Our updates keep you informed about what’s going on in the world of employment law. Please sign up for our newsletter if you would like these delivered to your inbox.
As good as these posts are, they’re no substitute for legal advice, so we’re happy to have a chat about anything you read here – just get in touch.
The Employment Appeal Tribunal has held that the rule in the Employment Tribunal Rules which obliges Tribunals to reject claims which “cannot sensibly be responded to” is wrong, and should not be applied. Background Rule 12(1)(b) of the Employment Tribunal… Read on
We report on a further case about the ACAS Code, which follows hot on the heels of Holmes. This case deals with one of the questions left unanswered by Holmes, namely what happens in the case of SOSR (some other… Read on
The Advocate General of the European Court of Justice has recently considered a case in France, where there was a blanket prohibition on Islamic head scarves in a company. This was found to be direct discrimination, and further, because it… Read on
The EAT has recently confirmed that the ACAS Code of Practice on Disciplinary and Grievance Procedures does not apply where a dismissal has been purely for health reasons. Background The ACAS Code says that it applies to dismissals for conduct… Read on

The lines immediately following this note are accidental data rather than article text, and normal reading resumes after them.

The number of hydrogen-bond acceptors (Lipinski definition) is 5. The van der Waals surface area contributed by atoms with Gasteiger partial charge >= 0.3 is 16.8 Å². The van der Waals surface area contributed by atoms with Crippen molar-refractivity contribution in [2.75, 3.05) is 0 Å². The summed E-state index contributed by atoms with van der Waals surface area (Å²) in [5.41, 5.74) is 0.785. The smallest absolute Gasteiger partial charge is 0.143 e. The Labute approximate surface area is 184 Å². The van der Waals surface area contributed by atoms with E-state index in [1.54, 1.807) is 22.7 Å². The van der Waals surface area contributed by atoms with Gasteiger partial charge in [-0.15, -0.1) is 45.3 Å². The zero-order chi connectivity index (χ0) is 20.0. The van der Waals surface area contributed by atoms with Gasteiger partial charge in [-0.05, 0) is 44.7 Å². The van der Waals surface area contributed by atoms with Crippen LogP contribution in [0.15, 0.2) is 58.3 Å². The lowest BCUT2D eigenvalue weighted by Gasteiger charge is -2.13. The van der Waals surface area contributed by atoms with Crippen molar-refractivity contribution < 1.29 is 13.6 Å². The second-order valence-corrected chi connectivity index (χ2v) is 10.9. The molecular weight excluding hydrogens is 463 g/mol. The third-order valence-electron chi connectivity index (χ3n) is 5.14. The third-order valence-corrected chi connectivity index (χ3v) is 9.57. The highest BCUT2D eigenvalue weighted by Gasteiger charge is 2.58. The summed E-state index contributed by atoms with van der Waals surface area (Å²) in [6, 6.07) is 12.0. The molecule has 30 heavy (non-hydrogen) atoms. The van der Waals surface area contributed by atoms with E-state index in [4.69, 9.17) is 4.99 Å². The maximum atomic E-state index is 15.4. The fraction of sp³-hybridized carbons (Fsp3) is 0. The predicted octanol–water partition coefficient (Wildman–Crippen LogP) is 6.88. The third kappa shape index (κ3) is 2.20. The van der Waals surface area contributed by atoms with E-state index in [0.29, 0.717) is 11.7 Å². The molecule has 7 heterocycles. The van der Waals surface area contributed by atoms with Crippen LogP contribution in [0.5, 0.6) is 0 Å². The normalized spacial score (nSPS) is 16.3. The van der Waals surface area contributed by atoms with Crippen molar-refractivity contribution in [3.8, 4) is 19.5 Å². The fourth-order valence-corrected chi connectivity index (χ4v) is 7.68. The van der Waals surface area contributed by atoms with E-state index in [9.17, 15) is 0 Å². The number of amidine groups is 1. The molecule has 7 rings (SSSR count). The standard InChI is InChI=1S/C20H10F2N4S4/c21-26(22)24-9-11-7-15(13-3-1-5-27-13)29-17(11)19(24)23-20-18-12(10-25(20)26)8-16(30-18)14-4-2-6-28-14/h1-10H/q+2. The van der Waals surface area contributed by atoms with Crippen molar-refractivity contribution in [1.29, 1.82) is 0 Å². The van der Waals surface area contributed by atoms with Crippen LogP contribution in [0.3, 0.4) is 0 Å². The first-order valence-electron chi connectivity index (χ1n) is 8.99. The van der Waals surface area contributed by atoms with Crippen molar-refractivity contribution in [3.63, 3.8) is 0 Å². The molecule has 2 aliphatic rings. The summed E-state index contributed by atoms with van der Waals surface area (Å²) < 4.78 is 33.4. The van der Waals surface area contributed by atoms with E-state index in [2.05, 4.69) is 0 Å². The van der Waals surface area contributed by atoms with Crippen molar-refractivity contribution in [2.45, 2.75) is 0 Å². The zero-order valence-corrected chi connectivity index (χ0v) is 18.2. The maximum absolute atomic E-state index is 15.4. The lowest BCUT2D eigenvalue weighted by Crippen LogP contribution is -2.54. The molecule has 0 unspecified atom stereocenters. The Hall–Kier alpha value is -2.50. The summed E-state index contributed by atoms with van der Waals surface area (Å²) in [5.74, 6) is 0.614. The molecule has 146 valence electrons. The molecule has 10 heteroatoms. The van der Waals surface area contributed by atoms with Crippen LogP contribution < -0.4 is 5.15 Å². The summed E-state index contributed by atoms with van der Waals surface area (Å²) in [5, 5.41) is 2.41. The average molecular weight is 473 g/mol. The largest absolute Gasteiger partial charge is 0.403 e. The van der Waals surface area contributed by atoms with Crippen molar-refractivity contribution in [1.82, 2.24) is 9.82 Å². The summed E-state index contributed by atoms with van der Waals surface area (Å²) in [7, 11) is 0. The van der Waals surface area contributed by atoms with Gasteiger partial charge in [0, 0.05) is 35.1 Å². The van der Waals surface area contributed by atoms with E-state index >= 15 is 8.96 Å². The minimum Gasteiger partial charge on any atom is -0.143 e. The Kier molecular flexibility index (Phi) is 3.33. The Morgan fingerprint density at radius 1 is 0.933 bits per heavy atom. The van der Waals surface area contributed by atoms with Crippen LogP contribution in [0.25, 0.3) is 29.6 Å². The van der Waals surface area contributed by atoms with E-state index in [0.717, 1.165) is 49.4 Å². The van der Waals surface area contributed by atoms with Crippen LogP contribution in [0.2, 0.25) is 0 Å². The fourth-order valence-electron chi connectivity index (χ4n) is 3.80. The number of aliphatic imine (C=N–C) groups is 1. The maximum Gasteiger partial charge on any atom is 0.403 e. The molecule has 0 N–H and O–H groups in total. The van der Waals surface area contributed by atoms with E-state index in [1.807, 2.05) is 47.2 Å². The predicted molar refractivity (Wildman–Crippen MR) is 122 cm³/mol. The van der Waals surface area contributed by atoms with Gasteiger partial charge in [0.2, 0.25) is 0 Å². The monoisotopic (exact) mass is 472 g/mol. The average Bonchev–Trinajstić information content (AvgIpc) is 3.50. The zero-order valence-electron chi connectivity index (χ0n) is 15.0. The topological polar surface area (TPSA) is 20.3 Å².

We report on a case where a headmistress of some 23 years’ standing in the primary school system failed to disclose her relationship with a man who had been convicted of making indecent images of children. The Employment Appeal Tribunal… Read on
Public Concern at Work (an independent authority on whistleblowing) has just published a review covering its work for the last 5 years. They have revealed some interesting statistics, but these relate to the period 2009-2013: out of the whistleblowing claims… Read on
We report on a case concerning the dismissal for gross misconduct of an Associate Professor at the University of Reading, for failing to disclose a relationship he had had with one of his students. Why did the Employment Appeal Tribunal… Read on
In this case, the Royal Mail’s decision maker in a performance-related dismissal was not aware that the performance issues had really been retaliation for a whistleblowing complaint. The dismissal was perfectly justified from the decision maker’s point of view, however.… Read on
A new criminal offence of having “reasonable cause to believe” that an employee does not have the correct immigration status came into force today. The new offence – under s.34 Immigration Act 2016 – is in addition to the exiting… Read on
The European Court of Justice has extended the rights workers have where they have been sick whilst on holiday. If they have not been able to take it during the current holiday year, they should be allowed to carry holiday… Read on